Bank for International Settlements Quarterly Review, 2014, “Non-US banks’ claims on the Federal Reserve”—Robert Mcauley and Patrick McGuire.
Dudley, Wiliam, 2014, The Economic Outlook and Implications for Monetary Policy. Remarks before the New York Association for Business Economics, New York City, May 20. http://www.newyorkfed.org/newsevents/speeches/2014/dud140520.html
Feroli, Michael, Anil K Kashyap, Kermit Schoenholtz, and Hyun Song Shin, 2014, “Market Tantrums and Monetary Policy,” February 28. Prepared for the 2014 U.S. Monetary Policy Forum.
Gagnon, Joseph E, and Brian Sack, 2014, “Monetary Policy with Abundant Liquidity: A New Operating Framework for the Federal Reserve,” Peterson Institute of International Economics, Policy Brief # 4-4, January.
Copeland, Adam, Isaac Davis, Eric LeSueur, and Antoine Martin, 2012, “Mapping and Sizing the U.S. Repo Market,” Liberty Street Economics, New York Fed, June 25.
Singh, Manmohan,, 2013b, “The Economics of Shadow Banking,” presented at Reserve Bank of Australia’s Liquidity and Funding Conference, Sydney, August.
Stein, Jeremy, 2014, Incorporating Financial Stability Considerations into a Monetary Policy Framework, speech at the International Research Forum on Monetary Policy, Washington, D.C., March 21.
Tarullo, Daniel K., 2013, “Shadow Banking and Systemic Risk Regulation,” At the Americans for Financial Reform and Economic Policy Institute Conference, Washington, D.C., November 22.
The author would like to thank Stijn Claessens, Karl Habermeier and several colleagues at the IMF for their input. The paper has benefitted from discussion with market participants. Earlier version(s) were presented in Brussels (Euroclear’s Central Bank Workshop and ICMA’s Repo Conference) and at AIMA’s conference in New York.
Incorporating Financial Stability Considerations into a Monetary Policy Framework, Board of Governors of the Federal Reserve System, March 21, 2014.
Also, via Governor Tarullo (speech, November 22, 2013): “The banks and broker dealers, in turn, use reverse repo to provide more than $1 trillion in financing to prime brokerage and other clients.”
Reserve Bank of Australia’s Committed Liquidity Facility (CLF) allows firms that do not have access to HQLA to remain short of their arithmetic requirement, and pay a penalty in line with their shortfall. Thus, there is no use of RBA balance sheet assets but the penalty provides a promise to receive HQLA during crisis in lieu of sub-HQLA at mark to market prices. However, at present, there is no facility that caters to shortfall stemming to meet good collateral needs for posting at CCPs.
Central clearinghouse or CCPs must hold immediately available wealth – let’s call that ‘deposits.’ By giving the CCPs direct access to the Fed, those deposits come off the balance sheets of the major banks, freeing up bank capital for more non-depository purposes. This is part of the same ‘short-circuit’ via the Reverse Repo program—the Fed is expanding the universe of deposit-takers that have direct access to its balance sheet.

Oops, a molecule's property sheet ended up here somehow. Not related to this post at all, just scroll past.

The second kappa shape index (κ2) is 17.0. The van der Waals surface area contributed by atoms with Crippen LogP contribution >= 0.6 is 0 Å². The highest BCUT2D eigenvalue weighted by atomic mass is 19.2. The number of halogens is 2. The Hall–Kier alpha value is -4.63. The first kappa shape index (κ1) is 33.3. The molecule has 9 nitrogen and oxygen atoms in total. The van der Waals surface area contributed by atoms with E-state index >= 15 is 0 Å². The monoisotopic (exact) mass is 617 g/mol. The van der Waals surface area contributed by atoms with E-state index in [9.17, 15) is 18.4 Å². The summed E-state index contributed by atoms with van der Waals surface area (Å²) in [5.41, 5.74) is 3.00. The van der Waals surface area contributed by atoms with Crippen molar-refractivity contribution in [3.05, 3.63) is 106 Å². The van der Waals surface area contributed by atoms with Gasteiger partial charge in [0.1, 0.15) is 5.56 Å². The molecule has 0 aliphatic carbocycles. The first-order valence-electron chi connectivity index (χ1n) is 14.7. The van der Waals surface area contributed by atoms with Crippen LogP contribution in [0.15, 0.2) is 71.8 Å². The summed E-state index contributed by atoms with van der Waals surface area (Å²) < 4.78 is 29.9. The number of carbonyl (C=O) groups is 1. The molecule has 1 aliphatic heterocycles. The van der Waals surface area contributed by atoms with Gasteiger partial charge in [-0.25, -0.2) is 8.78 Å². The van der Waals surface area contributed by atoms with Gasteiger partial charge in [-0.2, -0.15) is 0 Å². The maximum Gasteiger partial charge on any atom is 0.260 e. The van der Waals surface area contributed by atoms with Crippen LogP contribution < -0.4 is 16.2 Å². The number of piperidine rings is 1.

RONIA is the Repurchase Overnight Index Average. This index tracks actual market overnight funding rates. Gilt repo rates have not gone negative, excepting December 31, 2013 when a government levy on banks’ balance sheets has an unexpected and disorderly impact on funding conditions over the year-turn
How many institutions are eligible to hold reserve deposits at the Fed, how big do they want their balance sheets to be, how much do they want to hold in short-term assets, and what are they holding now? How many institutions are eligible to do reverse repo at the Fed, how big do they want their balance sheets to be, how much do they want to hold in short-term assets, and what are they holding now? (Fannie and Freddie are noteworthy here) What’s the overlap between the two? It’s all about the marginal substitution between one and the other.
If RRP moves to longer tenor (e.g., one week, three months or longer), there will be additional collateral velocity generated as banks will have more flexibility of switching RRP into Triparty—see Figure 1.
See New York Times March 21, 2014, New York Fed Chief Expresses Concern on New Leverage Rule” (and reference to New York Fed President Dudley raising the possibility that the SLR rule could inhibit the Fed’s ability to conduct monetary policy)
Interesting, the recent BIS Quarterly (March, 2014) shows that there may have been a US$1trillion demand for U.S. dollars by non-U.S. banks stemming from swapping euro, yen, sterling. Foreign bank branches held US$0.96 trillion of the US$2.25 trillion in reserves at the Fed as of end-2013; or about 43 percent of the total reserves. Foreign bank branches are not levied any FDIC fee on the size of their US balance sheet. Thus foreign bank branches receive 25 bps interest on reserves; U.S. banks receive 25 bps minus FDIC fee (that is proportional to the size of the balance sheet). However, it is not easy to disentangle how such swaps were converted to U.S. dollars and the intermediate steps (or, collateral chains involved).
From Dudley’s speech: “Also, with an exceptionally large balance sheet there will be considerable attention on the methods that the FOMC will likely use in order to exert control over the level of short-term rates.”